U.S. Tax System Ranks Poorly on PWC’s Paying Taxes 2011 Report
November 24, 2010
Were the U.S. to get its own headline from the recently released Paying Taxes 2011—a joint product of PricewaterhouseCoopers, the World Bank, and the International Finance Corporation—it would be “The U.S.: where it is moderately easy to pay relatively high corporate taxes.”
That is hardly the kind of marketing slogan that will bring investors flocking to do business in the U.S.
The report ranks 183 economies on the compliance and tax burden faced by a standard firm with 60 employees. The compliance burden is broken down into three indicators: the ease of paying taxes; the number of tax payments a firm must make; and the time it takes the firm to comply. The tax burden (called the Total Tax Rate TTR) measures the percentage of profits going to pay not only the income tax, but any sales taxes, labor taxes, and mandatory contributions a firm might pay.
When it comes to the ease of paying corporate taxes and the time it takes to comply with them, the U.S. ranks 62nd and 66th respectively out of the 183 economies. Not terrible, but not great either. By contrast, Canada ranks 10th best in ease of paying and 34th best in the amount of time wasted. The U.S. does rank a bit better (35th) when it comes to the number of tax payments a firm must make. Canada, however, ranks 15th.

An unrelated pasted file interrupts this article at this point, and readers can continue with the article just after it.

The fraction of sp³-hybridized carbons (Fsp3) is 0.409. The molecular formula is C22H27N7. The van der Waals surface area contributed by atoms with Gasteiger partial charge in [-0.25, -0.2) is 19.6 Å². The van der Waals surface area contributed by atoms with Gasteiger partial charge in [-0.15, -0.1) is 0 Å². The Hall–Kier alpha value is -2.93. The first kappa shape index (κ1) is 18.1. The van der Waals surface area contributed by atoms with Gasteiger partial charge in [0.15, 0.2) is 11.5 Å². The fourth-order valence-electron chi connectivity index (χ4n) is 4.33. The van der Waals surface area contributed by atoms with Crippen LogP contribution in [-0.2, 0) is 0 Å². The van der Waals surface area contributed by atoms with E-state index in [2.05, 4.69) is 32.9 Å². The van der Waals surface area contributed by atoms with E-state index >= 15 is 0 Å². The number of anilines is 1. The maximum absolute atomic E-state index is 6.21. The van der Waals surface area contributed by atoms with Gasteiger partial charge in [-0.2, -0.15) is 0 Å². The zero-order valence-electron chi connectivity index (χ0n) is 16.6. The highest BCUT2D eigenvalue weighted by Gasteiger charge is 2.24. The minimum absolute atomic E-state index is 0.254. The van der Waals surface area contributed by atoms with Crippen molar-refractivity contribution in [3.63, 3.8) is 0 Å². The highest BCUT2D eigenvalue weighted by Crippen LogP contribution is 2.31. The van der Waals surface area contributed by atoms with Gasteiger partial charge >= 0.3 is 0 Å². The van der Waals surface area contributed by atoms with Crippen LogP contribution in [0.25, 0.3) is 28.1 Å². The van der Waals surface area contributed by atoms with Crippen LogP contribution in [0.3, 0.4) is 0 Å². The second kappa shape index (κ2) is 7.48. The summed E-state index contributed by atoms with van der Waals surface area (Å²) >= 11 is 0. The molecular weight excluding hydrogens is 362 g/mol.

The U.S.’s Total Tax Rate of 48.8 percent gives it a below-average ranking of 124th. The world average TTR was 47.8 percent while the average rate among EU countries was 44.2 percent. Closer to home, Canada ranked 37th overall, with a TTR of 29.2 percent.
The factor that boosts the U.S.’s TTR the most is our profits tax, which totals 27.6 percent of profits. In Canada, by contrast, the effective tax rate on profits is 9.8 percent, whereas in France the rate is 8.2 percent, in Germany 22.9 percent, and in the United Kingdom it is 23.2 percent.
The current talk of fundamental tax reform, especially cutting the U.S. corporate tax rate, is a welcome sign of the growing recognition that our tax system is undermining our global competitiveness. Hopefully, the talk will soon turn to action.
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